Ken Griffey Jr. is on the other end of the phone, and you have to ask him about a certain baseball movie from 1994.
"Not sure if you're aware," you say to him. "But next week is the 20th anniversary of 'Little Big League.' "
There's no doubt Griffey remembers "Little Big League," it was part of the mid-'90s boom of baseball movies and what stood out about it — aside from the plot point of a kid managing the Minnesota Twins — was that producers were able to cast Griffey. He was the one of the most popular players in the game at that point, so having Griffey in "Little Big League" gave the film instant cachet.
But you figure Griffey's career is so vast and memorable that "Little Big League" is nothing but a fun conversation point for him, not something to which he'd countdown the anniversary. So when the topic of the 20th anniversary comes up, it's a bit surprising when he answers so matter of factly.
"Yeah, I know," he says.
"I watch it once or twice a year," he says, which is probably more than most people watch it every 10 years. "It's because of my son. He says, 'Dad, you're on TV.' There are only a couple shows where he says that and he knows I'll sit there and watch it."
Luke Edwards is surprised to hear this too. Edwards starred in "Little Big League" as Billy Heywood, an 11-year-old baseball fan who inherits the Twins from his grandfather, then makes himself manager. Griffey is essentially the nemesis of Heywood, both when he's a Twins fan and later when he's the manager. But like any kid at that time, Edwards was in awe of Griffey.
"I'm glad that he watches it," Edwards says, now 34. "I always wondered if it was just sort of a footnote for him. He was great. He was a good actor. He totally did his thing. On top of that, he was a really nice guy. He was really nice to all the cast and crew. It was really fun to be a part of that."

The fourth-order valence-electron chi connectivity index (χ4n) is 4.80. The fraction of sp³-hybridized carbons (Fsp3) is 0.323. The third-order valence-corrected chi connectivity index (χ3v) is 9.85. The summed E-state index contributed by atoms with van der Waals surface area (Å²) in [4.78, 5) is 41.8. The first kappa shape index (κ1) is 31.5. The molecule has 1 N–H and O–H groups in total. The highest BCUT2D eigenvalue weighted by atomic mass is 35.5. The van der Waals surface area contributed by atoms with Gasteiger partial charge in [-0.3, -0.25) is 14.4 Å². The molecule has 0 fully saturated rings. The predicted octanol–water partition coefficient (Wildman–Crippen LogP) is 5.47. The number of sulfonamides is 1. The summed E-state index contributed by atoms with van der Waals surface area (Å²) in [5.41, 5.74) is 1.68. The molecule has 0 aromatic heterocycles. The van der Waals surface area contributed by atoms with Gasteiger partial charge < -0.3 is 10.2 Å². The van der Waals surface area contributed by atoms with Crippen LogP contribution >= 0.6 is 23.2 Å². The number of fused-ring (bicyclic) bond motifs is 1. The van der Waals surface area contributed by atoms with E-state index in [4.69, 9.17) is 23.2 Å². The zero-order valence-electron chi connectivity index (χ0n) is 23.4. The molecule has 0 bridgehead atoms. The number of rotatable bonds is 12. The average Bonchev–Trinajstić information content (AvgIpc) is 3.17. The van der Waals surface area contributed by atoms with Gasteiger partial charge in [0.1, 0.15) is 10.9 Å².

Griffey's Seattle Mariners teammate at the time, Randy Johnson, was also in "Little Big League," but Griffey was a fixture in the movie's marketing, appearing in the trailer and, ultimately, making the movie more realistic. Aside from the whole 11-year-old manager thing.
"They did an all right job," Griffey said about making a baseball movie that baseball players would like. "The hidden-ball trick was popular at the time. It was supposed to be a kid's movie that adults can see and not feel like you're going to a kid's movie.
"You definitely drop water balloons off the balcony every now and then."
Probably the best compliment you can give something from 20 years ago — whether it's an outfit you wore, a song you used to like or, in this case, a film you were in — is that you don't cringe at it in retrospect. And Griffey certainly doesn't do that with "Little Big League."
"I'm not embarrassed by it." Griffey says. "When you have kids in college and their friends say, 'Mr. Griffey, i saw you on TV' and they don't go 'ha-ha' or make a joke about it, that's a good thing."
Coming Wednesday on Big League Stew: A 20th anniversary Q & A with "Little Big League" star Luke Edwards.
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